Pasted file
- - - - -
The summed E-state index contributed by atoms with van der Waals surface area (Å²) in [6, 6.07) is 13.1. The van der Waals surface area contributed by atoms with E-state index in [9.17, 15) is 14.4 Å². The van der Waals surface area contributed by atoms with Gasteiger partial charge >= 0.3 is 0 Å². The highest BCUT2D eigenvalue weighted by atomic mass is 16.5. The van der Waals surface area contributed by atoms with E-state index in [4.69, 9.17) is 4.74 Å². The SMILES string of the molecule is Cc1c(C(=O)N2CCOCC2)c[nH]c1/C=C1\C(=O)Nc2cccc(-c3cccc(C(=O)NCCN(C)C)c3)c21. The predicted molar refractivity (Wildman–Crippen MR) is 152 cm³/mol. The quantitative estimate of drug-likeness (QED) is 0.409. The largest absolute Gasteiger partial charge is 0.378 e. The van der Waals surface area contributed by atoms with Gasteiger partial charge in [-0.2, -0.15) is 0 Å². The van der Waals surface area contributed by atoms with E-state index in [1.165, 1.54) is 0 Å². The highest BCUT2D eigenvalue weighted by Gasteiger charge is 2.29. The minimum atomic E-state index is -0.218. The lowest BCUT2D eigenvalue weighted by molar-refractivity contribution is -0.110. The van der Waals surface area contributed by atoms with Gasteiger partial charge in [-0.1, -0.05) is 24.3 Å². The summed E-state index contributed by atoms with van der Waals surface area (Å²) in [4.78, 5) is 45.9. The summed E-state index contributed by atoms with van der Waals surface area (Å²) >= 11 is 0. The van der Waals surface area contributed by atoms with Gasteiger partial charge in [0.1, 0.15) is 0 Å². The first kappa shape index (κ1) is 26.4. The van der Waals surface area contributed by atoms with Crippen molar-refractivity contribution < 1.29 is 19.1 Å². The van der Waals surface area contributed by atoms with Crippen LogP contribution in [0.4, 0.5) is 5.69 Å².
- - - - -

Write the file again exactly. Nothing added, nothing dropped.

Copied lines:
The summed E-state index contributed by atoms with van der Waals surface area (Å²) in [6, 6.07) is 13.1. The van der Waals surface area contributed by atoms with E-state index in [9.17, 15) is 14.4 Å². The van der Waals surface area contributed by atoms with Gasteiger partial charge >= 0.3 is 0 Å². The highest BCUT2D eigenvalue weighted by atomic mass is 16.5. The van der Waals surface area contributed by atoms with E-state index in [4.69, 9.17) is 4.74 Å². The SMILES string of the molecule is Cc1c(C(=O)N2CCOCC2)c[nH]c1/C=C1\C(=O)Nc2cccc(-c3cccc(C(=O)NCCN(C)C)c3)c21. The predicted molar refractivity (Wildman–Crippen MR) is 152 cm³/mol. The quantitative estimate of drug-likeness (QED) is 0.409. The largest absolute Gasteiger partial charge is 0.378 e. The van der Waals surface area contributed by atoms with Gasteiger partial charge in [-0.2, -0.15) is 0 Å². The van der Waals surface area contributed by atoms with E-state index in [1.165, 1.54) is 0 Å². The highest BCUT2D eigenvalue weighted by Gasteiger charge is 2.29. The minimum atomic E-state index is -0.218. The lowest BCUT2D eigenvalue weighted by molar-refractivity contribution is -0.110. The van der Waals surface area contributed by atoms with Gasteiger partial charge in [-0.1, -0.05) is 24.3 Å². The summed E-state index contributed by atoms with van der Waals surface area (Å²) in [4.78, 5) is 45.9. The summed E-state index contributed by atoms with van der Waals surface area (Å²) >= 11 is 0. The van der Waals surface area contributed by atoms with Gasteiger partial charge in [0.1, 0.15) is 0 Å². The first kappa shape index (κ1) is 26.4. The van der Waals surface area contributed by atoms with Crippen molar-refractivity contribution < 1.29 is 19.1 Å². The van der Waals surface area contributed by atoms with Crippen LogP contribution in [0.4, 0.5) is 5.69 Å².